A mountain overlooks the Missouri River in Montana near Helena, and that mountain is called Mount Jessie by some, especially by those related to a woman who died in 1968 and whose ashes lay scattered on the mountain’s peak. Her parents owned a general store nearby, and when she was a girl she named the mountain after herself.

I begin with a mountain, taking inspiration from a third-century Chinese poet’s instruction in the writing of literature. Among the poems in The Art of Writing: Lu Chi’s Wen Fu is “Shade and Echo and Jade.” Some lines from that poem (in Sam Hamill’s translation) go like this:

When the vein of jade

is revealed in the rock

the whole mountain glistens.

I take these lines to mean that in a literary work a single sentence or detail or image – even a particular word – can act as a “vein of jade” that makes the whole work glisten. One way that happens, I believe, can be found by exploring Mount Jessie and the book in which it’s mentioned, Norman Maclean’s classic nonfiction work, Young Men and Fire. The book, published posthumously in 1992, tells the story of the Mann Gulch Fire, which killed thirteen young smokejumpers in Montana during the summer of 1949. The smokejumpers became trapped on a steep slope as a fire of biblical proportions chased them uphill. The fire suffocated them before they burned, sucking oxygen out of the gulch and replacing it with toxic gases.

I first read the book at my wife’s encouragement, and then together we visited Mann Gulch to see what Maclean had chronicled. His book has that kind of power, to get you off your couch and into a boat on the Missouri River, to climb switchbacks on a hot summer day so you might stand on a particular spot of earth and then reflect on wind and fire and life and death and forces mightier than you will ever be.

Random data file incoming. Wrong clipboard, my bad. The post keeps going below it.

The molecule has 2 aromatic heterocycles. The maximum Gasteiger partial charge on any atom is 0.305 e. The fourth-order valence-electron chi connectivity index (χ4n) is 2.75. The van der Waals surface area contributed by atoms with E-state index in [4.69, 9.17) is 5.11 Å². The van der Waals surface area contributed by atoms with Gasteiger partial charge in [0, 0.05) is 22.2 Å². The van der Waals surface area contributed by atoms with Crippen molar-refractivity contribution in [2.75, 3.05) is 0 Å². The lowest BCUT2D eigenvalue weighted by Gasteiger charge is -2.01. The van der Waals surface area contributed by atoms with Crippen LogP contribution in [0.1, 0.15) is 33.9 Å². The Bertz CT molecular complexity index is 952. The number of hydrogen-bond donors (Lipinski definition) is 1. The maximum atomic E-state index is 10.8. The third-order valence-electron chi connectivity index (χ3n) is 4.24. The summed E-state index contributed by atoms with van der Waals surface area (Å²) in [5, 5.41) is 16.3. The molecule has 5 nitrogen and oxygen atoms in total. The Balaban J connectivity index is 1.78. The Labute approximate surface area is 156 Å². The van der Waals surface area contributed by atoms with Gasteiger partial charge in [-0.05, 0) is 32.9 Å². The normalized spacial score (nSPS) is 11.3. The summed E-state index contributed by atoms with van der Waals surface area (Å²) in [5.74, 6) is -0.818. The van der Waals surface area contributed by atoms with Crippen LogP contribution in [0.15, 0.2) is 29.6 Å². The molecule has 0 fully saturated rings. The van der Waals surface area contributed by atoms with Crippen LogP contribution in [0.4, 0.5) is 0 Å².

The book draws that power from many sources, including Maclean’s elegant prose. But perhaps its greatest power stems from its vein of jade, not revealed until the book’s last words. Though those last words contradict nothing that has come before, they shift the book’s energy and focus, expanding the meaning of Maclean’s work in a startling way. I would argue that these last words elevate the book from being merely good to being great.

Because those last words are necessary to discuss how Maclean uses them as a vein of jade, I must spoil the ending for any who haven’t read it. Here is that final sentence:

Perhaps it is not odd, at the end of this tragedy where nothing much was left of the elite who came from the sky but courage struggling for oxygen, that I have often found myself thinking of my wife on her brave and lonely way to death.

To this point, Maclean has focused almost entirely on the smokejumpers and the fire. Now, at the most rhetorically powerful moment in any book, its final words, he turns to his wife. The book achieves a sudden, deeper intimacy, poignant and powerful because Maclean has thus far written only sparingly of his wife – just three quick mentions in the previous three-hundred pages. It is an amazing sleight of hand: he has honored the men who are his primary subject by focusing on them, only to disclose at the end that making this book has served another purpose. And we readers come to understand that Maclean’s years spent with Young Men and Fire have allowed him to meditate on his wife and her death, that at the heart of this story is a grieving husband still gripped by his wife’s “brave and lonely way” to her end.